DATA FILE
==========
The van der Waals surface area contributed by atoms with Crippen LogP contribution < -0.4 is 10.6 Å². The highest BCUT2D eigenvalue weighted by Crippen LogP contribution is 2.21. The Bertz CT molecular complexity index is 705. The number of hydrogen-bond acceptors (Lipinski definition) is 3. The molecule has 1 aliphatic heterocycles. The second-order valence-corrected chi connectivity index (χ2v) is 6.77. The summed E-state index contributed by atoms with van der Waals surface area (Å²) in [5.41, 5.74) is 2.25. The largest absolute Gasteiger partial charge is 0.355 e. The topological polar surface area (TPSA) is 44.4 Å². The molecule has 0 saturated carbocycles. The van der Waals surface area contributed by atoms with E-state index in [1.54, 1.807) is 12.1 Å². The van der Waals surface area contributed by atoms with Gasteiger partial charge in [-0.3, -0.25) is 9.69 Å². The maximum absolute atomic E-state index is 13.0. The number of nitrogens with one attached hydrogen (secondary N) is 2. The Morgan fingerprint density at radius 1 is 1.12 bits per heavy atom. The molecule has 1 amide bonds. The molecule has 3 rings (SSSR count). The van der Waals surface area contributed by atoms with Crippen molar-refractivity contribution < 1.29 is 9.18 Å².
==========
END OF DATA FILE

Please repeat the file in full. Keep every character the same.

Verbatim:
The van der Waals surface area contributed by atoms with Crippen LogP contribution < -0.4 is 10.6 Å². The highest BCUT2D eigenvalue weighted by Crippen LogP contribution is 2.21. The Bertz CT molecular complexity index is 705. The number of hydrogen-bond acceptors (Lipinski definition) is 3. The molecule has 1 aliphatic heterocycles. The second-order valence-corrected chi connectivity index (χ2v) is 6.77. The summed E-state index contributed by atoms with van der Waals surface area (Å²) in [5.41, 5.74) is 2.25. The largest absolute Gasteiger partial charge is 0.355 e. The topological polar surface area (TPSA) is 44.4 Å². The molecule has 0 saturated carbocycles. The van der Waals surface area contributed by atoms with E-state index in [1.54, 1.807) is 12.1 Å². The van der Waals surface area contributed by atoms with Gasteiger partial charge in [-0.3, -0.25) is 9.69 Å². The maximum absolute atomic E-state index is 13.0. The number of nitrogens with one attached hydrogen (secondary N) is 2. The Morgan fingerprint density at radius 1 is 1.12 bits per heavy atom. The molecule has 1 amide bonds. The molecule has 3 rings (SSSR count). The van der Waals surface area contributed by atoms with Crippen molar-refractivity contribution < 1.29 is 9.18 Å².